Feds Seize 4 Mili

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From left: Ray Kanho, Giuseppe Torre, Omar Riahi and Rony Bardales, all arrested in Project Colisée. Kanho and Torre had ties to the Montreal Mafia

Ray Kanho was the ultimate middleman.

Fluent in at least five languages, including Arabic, Creole and Italian, he could move between inner circles, helped cross bridges between people and prospered from it.

Unfortunately for Kanho, the people he helped were tied to the Montreal Mafia and various street gang members. And Monday afternoon he watched the small fortune he amassed while drug trafficking with both groups be confiscated by the federal government.

The $4 million worth of confiscations were part of a sentence Kanho received Monday at the Montreal courthouse for his activities, uncovered during Project Colisée, an investigation into the Montreal Mafia.

As part of a negotiated settlement that took months to complete, Kanho lost his home in Laval’s Duvernay district, a 10-unit apartment building in Montreal and another house in Laval listed under the name of two of his relatives. He also conceded that more than $2.8 million the RCMP secretly removed from his father’s home in Laval, just weeks before he was arrested in Nov. 2006, was the proceeds of crime.

“Listen to me. They took everything. I have nothing left,” Kanho was recorded telling an accomplice in 2006 after realizing his money was gone.

He incorrectly assumed his sister’s boyfriend stole the money and is believed to have assaulted the man, or had someone else assault him, before the Montreal police arrested Kanho as a precaution and informed him the RCMP took his money.

Besides the confiscations, Quebec Court Judge Jean Pierre Bonin sentenced Kanho to a 14-year prison term. With time served factored in he has a little more than eight years left to serve and is required to serve at least have of that before he is eligible for parole.

Kanho admitted to taking part in several conspiracies to smuggle cocaine into Canada, in particular with Giuseppe Torre, a man with ties to the Montreal Mafia also serving a 14-year sentence for crimes uncovered during Colisée.

Kanho also admitted to being the man who ultimately was behind the corruption of two customs agents, including Nancy Cedeno, the Canada Border Services Agency agent who was convicted last week of accepting bribes.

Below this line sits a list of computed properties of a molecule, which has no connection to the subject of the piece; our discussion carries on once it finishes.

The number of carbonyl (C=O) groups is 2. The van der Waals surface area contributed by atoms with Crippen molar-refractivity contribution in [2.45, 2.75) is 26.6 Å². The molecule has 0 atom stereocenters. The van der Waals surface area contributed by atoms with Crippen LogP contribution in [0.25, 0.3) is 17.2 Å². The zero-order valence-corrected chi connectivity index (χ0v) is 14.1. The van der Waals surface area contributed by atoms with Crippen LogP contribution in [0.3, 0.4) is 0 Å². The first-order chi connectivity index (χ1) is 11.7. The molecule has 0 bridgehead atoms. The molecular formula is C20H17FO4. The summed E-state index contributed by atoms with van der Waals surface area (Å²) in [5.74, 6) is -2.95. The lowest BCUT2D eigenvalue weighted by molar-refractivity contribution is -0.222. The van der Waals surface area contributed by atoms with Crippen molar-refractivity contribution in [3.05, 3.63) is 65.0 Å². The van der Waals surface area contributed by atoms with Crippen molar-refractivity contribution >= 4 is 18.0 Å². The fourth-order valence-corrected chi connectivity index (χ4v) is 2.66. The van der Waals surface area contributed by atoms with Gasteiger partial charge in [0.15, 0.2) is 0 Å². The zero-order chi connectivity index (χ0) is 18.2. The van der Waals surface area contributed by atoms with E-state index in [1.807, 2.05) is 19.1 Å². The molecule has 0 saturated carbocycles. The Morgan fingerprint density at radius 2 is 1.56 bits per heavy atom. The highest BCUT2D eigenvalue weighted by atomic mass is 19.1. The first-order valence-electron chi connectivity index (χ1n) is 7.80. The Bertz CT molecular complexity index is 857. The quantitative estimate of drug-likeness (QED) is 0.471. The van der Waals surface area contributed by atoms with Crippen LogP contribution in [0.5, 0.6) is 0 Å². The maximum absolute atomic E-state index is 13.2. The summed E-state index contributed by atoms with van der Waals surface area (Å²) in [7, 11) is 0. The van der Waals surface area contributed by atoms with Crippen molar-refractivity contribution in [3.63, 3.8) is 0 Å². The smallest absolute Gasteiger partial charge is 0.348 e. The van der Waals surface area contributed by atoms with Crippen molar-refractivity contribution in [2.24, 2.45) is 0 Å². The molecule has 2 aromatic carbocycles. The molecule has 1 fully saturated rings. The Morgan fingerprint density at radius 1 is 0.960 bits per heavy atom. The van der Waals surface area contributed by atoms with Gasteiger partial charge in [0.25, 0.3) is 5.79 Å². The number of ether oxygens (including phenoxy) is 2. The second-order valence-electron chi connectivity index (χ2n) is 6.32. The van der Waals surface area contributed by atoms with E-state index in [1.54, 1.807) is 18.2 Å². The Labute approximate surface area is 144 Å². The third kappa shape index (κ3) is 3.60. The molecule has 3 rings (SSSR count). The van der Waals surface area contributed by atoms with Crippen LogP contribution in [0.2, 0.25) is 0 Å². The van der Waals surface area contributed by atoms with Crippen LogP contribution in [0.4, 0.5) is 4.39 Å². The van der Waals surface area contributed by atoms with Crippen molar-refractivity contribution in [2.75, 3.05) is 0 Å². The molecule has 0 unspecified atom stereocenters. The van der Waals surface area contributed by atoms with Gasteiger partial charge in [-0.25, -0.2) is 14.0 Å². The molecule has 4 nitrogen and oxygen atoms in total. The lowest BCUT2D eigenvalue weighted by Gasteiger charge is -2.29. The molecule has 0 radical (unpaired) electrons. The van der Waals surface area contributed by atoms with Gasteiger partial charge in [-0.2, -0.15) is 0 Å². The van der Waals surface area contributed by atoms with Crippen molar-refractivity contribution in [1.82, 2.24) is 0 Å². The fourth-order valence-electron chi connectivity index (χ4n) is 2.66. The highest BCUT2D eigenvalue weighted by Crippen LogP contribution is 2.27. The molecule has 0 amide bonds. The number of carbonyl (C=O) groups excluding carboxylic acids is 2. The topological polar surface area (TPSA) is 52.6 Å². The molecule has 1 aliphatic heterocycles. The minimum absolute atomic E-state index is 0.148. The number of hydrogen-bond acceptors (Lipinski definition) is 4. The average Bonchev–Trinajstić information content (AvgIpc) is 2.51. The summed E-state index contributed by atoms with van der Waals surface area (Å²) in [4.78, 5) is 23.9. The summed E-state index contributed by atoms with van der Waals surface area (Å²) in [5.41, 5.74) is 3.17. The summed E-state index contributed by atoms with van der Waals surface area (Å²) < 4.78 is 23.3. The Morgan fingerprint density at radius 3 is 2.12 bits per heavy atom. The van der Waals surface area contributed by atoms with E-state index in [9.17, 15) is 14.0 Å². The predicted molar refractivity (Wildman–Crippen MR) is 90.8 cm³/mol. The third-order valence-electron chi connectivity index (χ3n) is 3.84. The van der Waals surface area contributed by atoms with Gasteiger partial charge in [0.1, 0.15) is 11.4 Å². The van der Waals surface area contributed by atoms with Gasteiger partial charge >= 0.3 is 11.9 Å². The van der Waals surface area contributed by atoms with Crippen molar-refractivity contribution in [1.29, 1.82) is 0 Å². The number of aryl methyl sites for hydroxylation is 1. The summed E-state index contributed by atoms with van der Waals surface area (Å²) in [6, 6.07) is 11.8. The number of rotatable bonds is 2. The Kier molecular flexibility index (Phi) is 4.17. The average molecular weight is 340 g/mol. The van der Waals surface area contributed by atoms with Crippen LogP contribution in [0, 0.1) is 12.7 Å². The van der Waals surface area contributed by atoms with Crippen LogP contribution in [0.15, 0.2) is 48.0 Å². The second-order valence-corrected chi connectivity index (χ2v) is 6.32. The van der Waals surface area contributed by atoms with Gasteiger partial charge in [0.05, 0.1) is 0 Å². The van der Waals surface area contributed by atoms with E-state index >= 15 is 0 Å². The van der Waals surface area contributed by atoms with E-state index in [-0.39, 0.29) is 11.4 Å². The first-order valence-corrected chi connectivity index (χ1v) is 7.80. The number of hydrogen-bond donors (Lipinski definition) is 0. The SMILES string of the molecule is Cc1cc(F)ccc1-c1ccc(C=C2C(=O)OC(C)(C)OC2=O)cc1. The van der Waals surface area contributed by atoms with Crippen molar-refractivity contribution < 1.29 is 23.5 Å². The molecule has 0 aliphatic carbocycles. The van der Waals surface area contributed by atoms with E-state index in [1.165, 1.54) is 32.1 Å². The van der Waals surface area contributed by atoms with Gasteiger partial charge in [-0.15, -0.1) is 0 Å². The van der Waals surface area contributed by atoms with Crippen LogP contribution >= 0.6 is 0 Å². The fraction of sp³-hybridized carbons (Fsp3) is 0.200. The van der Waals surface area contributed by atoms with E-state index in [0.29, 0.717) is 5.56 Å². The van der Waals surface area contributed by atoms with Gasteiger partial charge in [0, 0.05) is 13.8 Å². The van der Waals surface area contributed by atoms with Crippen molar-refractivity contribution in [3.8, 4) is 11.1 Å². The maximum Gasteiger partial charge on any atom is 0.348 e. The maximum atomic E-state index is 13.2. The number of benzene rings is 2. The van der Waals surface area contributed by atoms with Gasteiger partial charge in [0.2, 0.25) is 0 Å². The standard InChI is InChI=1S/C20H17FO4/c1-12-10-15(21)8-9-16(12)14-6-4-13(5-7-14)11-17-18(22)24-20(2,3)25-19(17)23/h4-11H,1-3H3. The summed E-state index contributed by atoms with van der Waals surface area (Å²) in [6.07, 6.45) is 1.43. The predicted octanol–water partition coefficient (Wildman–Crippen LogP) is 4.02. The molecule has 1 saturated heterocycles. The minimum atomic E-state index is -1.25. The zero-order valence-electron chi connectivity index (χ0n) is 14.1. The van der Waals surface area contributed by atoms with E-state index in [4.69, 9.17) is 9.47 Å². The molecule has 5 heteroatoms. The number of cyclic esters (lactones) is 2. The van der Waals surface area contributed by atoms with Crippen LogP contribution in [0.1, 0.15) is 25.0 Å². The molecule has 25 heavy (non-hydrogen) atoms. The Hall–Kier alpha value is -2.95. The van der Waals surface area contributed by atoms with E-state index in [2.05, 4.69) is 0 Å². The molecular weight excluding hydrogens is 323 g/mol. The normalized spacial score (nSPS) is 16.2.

Besides giving up the $2.8 million and his real estate, Kanho agreed to let the federal government confiscate 72,000 shares he had in Investissement Mondi Inc., the investment arm of a St. Léonard-based construction company.

According to a seizure order filed recently, Kanho is alleged to have used Constructions Mondi Inc. to launder his drug money. The company specializes in building single-family units and constructed several in Laval since 2000, including the Duvernay home confiscated on Monday.

According to an affidavit filed with the seizure order, Kanho invested more than $180,000 total with the company. After purchasing shares in the company Kanho began receiving $1,000 a week from Constructions Mondi and claimed it was his salary on tax returns. However, while he was investigated in Project Colisée, Kanho did nothing that resembled work for the construction company.

On April 13, 2007, the RCMP arrested Dominic Zavaglia, the president of Constructions Mondi. He gave investigators a videotaped statement during which he tried to explain why Kanho was paid $1,000 a week for doing nothing. Zavaglia, who has not been charged with a crime, told investigators that the money was paid to Kanho as a salary to save on tax deductions. But the affidavit, which was prepared after Zavaglia was questioned, the RCMP alleged Kanho’s money was given to Investissement Mondi “as a strategy to launder money.”

By agreeing to the confiscation of his remaining shares Monday, Kanho admitted they were bought with dirty money.

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